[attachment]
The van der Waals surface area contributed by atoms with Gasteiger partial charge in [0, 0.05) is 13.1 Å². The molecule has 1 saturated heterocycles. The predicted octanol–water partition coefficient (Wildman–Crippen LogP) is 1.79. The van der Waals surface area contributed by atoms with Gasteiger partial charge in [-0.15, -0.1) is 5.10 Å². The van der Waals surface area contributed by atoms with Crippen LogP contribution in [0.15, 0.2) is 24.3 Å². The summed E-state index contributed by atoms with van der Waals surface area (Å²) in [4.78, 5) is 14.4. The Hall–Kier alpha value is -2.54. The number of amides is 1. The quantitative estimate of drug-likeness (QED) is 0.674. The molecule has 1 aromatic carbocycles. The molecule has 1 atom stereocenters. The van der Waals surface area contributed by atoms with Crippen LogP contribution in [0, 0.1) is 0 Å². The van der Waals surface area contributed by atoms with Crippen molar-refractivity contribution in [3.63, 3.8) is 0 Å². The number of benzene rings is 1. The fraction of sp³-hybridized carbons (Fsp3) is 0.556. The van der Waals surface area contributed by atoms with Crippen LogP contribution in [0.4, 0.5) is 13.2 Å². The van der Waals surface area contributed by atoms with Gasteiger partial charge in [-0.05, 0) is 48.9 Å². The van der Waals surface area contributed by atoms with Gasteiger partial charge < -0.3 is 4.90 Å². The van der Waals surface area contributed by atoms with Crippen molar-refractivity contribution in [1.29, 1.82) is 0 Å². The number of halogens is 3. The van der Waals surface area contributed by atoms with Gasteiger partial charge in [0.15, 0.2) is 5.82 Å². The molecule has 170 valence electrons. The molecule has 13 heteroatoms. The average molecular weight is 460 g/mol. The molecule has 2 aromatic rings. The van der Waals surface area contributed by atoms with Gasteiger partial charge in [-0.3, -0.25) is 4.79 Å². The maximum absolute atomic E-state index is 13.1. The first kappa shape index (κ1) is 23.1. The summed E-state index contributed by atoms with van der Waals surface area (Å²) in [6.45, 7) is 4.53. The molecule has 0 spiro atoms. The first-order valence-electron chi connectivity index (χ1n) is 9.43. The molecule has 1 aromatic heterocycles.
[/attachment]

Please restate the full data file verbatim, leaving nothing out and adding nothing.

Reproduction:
The van der Waals surface area contributed by atoms with Gasteiger partial charge in [0, 0.05) is 13.1 Å². The molecule has 1 saturated heterocycles. The predicted octanol–water partition coefficient (Wildman–Crippen LogP) is 1.79. The van der Waals surface area contributed by atoms with Gasteiger partial charge in [-0.15, -0.1) is 5.10 Å². The van der Waals surface area contributed by atoms with Crippen LogP contribution in [0.15, 0.2) is 24.3 Å². The summed E-state index contributed by atoms with van der Waals surface area (Å²) in [4.78, 5) is 14.4. The Hall–Kier alpha value is -2.54. The number of amides is 1. The quantitative estimate of drug-likeness (QED) is 0.674. The molecule has 1 aromatic carbocycles. The molecule has 1 atom stereocenters. The van der Waals surface area contributed by atoms with Crippen LogP contribution in [0, 0.1) is 0 Å². The van der Waals surface area contributed by atoms with Crippen molar-refractivity contribution in [3.63, 3.8) is 0 Å². The number of benzene rings is 1. The fraction of sp³-hybridized carbons (Fsp3) is 0.556. The van der Waals surface area contributed by atoms with Crippen LogP contribution in [0.4, 0.5) is 13.2 Å². The van der Waals surface area contributed by atoms with Gasteiger partial charge in [-0.05, 0) is 48.9 Å². The van der Waals surface area contributed by atoms with Gasteiger partial charge < -0.3 is 4.90 Å². The van der Waals surface area contributed by atoms with Crippen molar-refractivity contribution in [1.29, 1.82) is 0 Å². The number of halogens is 3. The van der Waals surface area contributed by atoms with Gasteiger partial charge in [0.15, 0.2) is 5.82 Å². The molecule has 170 valence electrons. The molecule has 13 heteroatoms. The average molecular weight is 460 g/mol. The molecule has 2 aromatic rings. The van der Waals surface area contributed by atoms with Gasteiger partial charge in [-0.3, -0.25) is 4.79 Å². The maximum absolute atomic E-state index is 13.1. The first kappa shape index (κ1) is 23.1. The summed E-state index contributed by atoms with van der Waals surface area (Å²) in [6.45, 7) is 4.53. The molecule has 0 spiro atoms. The first-order valence-electron chi connectivity index (χ1n) is 9.43. The molecule has 1 aromatic heterocycles.